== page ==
Thursday, Aug. 11, 2022|
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In building his own presidential campaign, Barack Obamas vice president has made a subtle but important bet.
In building his own presidential campaign, Barack Obama’s vice president has made a subtle but important bet.
Yes, Joe Biden has embraced ideas of the left that might have been too far of a reach for a general election voter not all that long ago, but his campaign has also been built on a bigger argument. And that argument is simply this: Important change, the kind of change that can be felt in real people’s lives, is not only possible within the structures of our current political system, working within the system is also probably the only way meaningful, positive change is going to occur.
Voters in 10 states on Super Tuesday, and now this week voters in Idaho, Missouri, Mississippi and Michigan, seem to be wagering that Biden’s bet is right for them and right to take into the fall election.
If this seems too subtle of a point for a broad and often fractious electorate to embrace during a very tumultuous election, it’s also an argument that’s largely been overlooked the past few years.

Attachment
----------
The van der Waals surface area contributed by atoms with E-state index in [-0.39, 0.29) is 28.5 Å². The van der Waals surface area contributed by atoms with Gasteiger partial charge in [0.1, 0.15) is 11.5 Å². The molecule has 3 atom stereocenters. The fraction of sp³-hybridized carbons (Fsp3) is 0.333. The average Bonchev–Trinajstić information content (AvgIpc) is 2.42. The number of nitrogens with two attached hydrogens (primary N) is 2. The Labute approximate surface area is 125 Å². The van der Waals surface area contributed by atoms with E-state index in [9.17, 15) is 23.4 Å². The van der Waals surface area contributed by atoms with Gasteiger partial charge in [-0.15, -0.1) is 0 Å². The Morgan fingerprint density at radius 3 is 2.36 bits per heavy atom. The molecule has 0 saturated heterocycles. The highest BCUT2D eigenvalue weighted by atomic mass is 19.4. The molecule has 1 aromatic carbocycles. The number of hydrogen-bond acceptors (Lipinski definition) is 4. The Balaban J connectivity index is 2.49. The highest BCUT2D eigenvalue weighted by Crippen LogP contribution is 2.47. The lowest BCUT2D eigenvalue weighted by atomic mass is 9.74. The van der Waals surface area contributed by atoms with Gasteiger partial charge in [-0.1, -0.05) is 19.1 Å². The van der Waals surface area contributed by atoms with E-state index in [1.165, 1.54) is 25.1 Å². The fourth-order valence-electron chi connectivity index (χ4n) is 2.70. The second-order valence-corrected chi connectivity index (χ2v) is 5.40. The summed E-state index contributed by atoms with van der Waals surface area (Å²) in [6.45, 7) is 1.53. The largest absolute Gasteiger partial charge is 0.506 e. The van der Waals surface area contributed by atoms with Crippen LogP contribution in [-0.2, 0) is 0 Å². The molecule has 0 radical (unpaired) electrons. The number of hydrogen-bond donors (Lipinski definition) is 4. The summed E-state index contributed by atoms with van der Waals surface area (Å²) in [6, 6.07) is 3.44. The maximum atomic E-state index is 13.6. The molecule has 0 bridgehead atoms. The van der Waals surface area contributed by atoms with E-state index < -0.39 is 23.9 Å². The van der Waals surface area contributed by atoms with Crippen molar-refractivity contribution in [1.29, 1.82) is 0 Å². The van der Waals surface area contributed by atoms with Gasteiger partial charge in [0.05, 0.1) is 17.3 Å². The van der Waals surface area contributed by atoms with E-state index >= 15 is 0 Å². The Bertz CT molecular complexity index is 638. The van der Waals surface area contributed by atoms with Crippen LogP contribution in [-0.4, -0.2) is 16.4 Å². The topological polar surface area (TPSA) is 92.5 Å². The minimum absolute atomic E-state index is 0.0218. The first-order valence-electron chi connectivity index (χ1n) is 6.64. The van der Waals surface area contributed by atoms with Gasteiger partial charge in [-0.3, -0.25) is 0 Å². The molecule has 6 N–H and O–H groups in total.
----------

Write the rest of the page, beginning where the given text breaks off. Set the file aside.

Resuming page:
We’ve had a sitting president tear through existing structures and practices, and we’ve had some of the loudest Democratic candidates propose upheaval of their own in terms of proposals, in terms of the magnitude of the cost of their policy ideas, and in terms of thinking differently about the role Washington should play.
We’ll find out whether Biden’s bet is a good one in the coming months.
If he wins the nomination, which suddenly seems likely, we’ll know he had a better bead on the politics this year than his competitors did.
And if he emerges on top in November, he’ll get the opportunity to show whether he has the right mix of policies.
But in assessing his approach and what he might offer, we’d suggest to our readers to dig into the details, to get to the granular level and ask how he might meaningfully lead on key issues such as education, taxes, world affairs, poverty, personal opportunity and more. Like all campaigns, his policy shop has put out proposals, but like all campaigns, we’ll benefit from an electoral process that stress-tests his thinking, his veracity, his principles.
The 2020 general election is shaping up to be an important moment for this country. In an era when a novel coronavirus can spread, when this country is deeply divided on basic policy assumptions on fundamental issues involving national security, health care and the full range of domestic policies, we need responsible leadership from voters.
Only voters can hold elected officials accountable, press for details and stand by leaders when they make necessary, if also tough and courageous, decisions.
Biden’s campaign needs a stress test like all other campaigns, and regardless of who is given the honor to lead the country for the next four years, the American people can emerge from this election season with a better sense of which policy proposals they’d like to ingrain into law.
And it’s that debate, the one over policy, that is now crucial for voters to engage in.
— The Dallas Morning News
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